- What I wish I knew before adopting a child
- What to consider when deciding to adopt after infertility
- Adopting older kids: Is it right for you?
- Adopting older kids: Making them feel at home
- Transracial adoption: Maintaining your child’s culture and identity in a colorful world
- International adoption: Maintaining your child’s culture and identity
What is it like adopting an older child? Rough. Rewarding. Here’s my experience on adopting a 12 year old boy with uncontrollable anger, socialization issues, and heartbreak most people will never know.
Remember where he is coming from
The idea of being 12 and living with an adult who would always love him and be there was a foreign concept. When he and his 1 year old brother moved in, it was just another place in a long line. And every adult he had been with up to that point had either physically or emotionally abused him. Even the adults in the group home he was placed in broke his arm when he was 10.
My son’s first 12 years were unstable, to say the least. He had been in 28 different schools from kindergarten to 6th grade. He had no concept of permanence, only upheaval. When he came home, he needed consistency, my love, and a space of his own. Just the other day, for the first time after 6 years, he said, “Our house.”
Define your relationship
My son knows his biological mother and has a relationship with her. He had seen her off and on for 12 years before being adopted. He took care of her when they were homeless and when she was ill from drug addiction and withdrawals. She provided for him when she could, loved him, and he loved her.
I explained to him that I knew who she was and didn’t want to replace her. I was his adopted mom and he could call me anything he wanted to. He calls me by my first name but introduces me to his friends as his mom.
Choose your battles
My son is addicted to sports. He loves football, basketball, and track but hates school. From day one, if I mentioned anything to do with academics, he became violent. The numerous holes in the walls of our home, the broken appliances, and trails of broken glass over the years are a testament to his complete refusal to discuss school. This was not a productive battle.
If he wanted to play sports in high school, the school required certain grades from him to participate. I focused on helping him learn what it meant to be a human being and what qualities he would need to be a man of integrity and succeed. He has kept his grades up because he wants to play football in college and is now applying to universities across the state.
Find ways to communicate
I’m a hugger. I like to tell my family that I love them. My teen did not want any of that. When he came home, he didn’t want to be touched, still doesn’t. I wait for him to hug me. When he does, it is uniquely special and I usually cry.
We have those rare times when I pretty much attack him with a hug just so he knows how proud I am of him, but he needs me to say it in words. He needs consistent verbal praise and if I don’t, I fail him.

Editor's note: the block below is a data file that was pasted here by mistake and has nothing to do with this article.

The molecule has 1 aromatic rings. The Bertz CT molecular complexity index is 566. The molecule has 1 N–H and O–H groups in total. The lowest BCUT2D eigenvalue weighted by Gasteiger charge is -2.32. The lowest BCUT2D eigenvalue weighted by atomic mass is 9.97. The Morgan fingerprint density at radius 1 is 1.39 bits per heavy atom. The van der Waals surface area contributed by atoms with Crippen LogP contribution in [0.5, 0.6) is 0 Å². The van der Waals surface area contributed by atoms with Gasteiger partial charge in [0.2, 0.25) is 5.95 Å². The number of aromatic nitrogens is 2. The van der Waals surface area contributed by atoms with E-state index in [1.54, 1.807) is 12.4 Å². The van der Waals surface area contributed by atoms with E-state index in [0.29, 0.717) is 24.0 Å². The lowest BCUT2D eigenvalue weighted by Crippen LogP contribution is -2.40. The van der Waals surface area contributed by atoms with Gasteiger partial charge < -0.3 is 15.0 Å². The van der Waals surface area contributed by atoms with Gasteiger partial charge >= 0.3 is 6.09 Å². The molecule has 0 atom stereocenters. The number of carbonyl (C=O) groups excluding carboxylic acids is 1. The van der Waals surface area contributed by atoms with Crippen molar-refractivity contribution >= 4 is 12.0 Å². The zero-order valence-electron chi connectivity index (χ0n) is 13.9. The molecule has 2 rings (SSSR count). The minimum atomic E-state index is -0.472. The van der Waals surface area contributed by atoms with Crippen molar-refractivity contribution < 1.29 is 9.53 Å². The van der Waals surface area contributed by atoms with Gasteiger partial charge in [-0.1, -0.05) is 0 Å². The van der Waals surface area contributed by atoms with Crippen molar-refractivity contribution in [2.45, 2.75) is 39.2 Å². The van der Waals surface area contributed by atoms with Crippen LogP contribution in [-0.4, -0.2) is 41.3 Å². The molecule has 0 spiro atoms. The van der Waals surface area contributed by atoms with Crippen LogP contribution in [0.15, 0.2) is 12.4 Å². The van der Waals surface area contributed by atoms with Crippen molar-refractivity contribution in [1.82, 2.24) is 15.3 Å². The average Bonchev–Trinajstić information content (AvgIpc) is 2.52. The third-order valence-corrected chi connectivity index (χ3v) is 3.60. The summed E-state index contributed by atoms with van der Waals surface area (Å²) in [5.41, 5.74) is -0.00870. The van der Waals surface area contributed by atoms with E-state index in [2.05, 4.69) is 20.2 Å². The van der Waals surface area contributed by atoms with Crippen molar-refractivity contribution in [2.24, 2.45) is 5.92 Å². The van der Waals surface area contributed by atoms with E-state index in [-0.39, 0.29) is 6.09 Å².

One of the problems of adopting older children is communication. Communicating with a teen who has grown up in foster care can be challenging. For my son, I use plenty of sports analogies like: “I’m raising the bar higher now,” “Don’t wait till the 2 minute warning to do your best,” and my favorite, “You have to read the game a whole lot better than where you’re at right now to succeed in life.”
Find ways to celebrate
Many children who are adopted celebrate Gotcha Day. This is the day your child came home. For my youngest son and older daughter, these are significant celebrations, and we go all out. Gotcha Day was a day of grief and despair for my teen because he remembered why he was adopted.
One day amid a breakdown, yelling, and pleading through his tears, he tried to make me understand that all the cake and presents and my love can’t fix the past. He is so insightful for a young man; I finally listened to him and stopped making him join us. Last year he asked to come along. Yeah, I cried.
So I have to be there, ready for when he wants to celebrate something. I have to make an effort to find out what is important to him even though he doesn’t communicate. I celebrate with a special sushi dinner when he gets on the varsity team or help him figure out what color tie goes with his pants to match the color of the girl’s dress for the Homecoming dance. I iron his shirt and tell him he looks good—regular mom things taken on a deeper meaning for him and me.
You may never get a thank you
When we first started working on communicating, I explained to him that there were 2 different worlds he was a part of. The worlds were different. It was not that one was better than the other, just different. I try to help my boy understand that the skills he learned in World A would not help him in World B. World A was one kind of survival; World B is another.
Now that he is in World B as an adopted teenager, he is learning new life skills. After 6 years, the arguments continue. I still get an occasional hole in the wall, but I have never received an emotional hug of gratitude for the life he has now. I may never get one and that’s okay.
This year for my birthday, he got a tattoo with my name on it and the day he got adopted. Gotcha.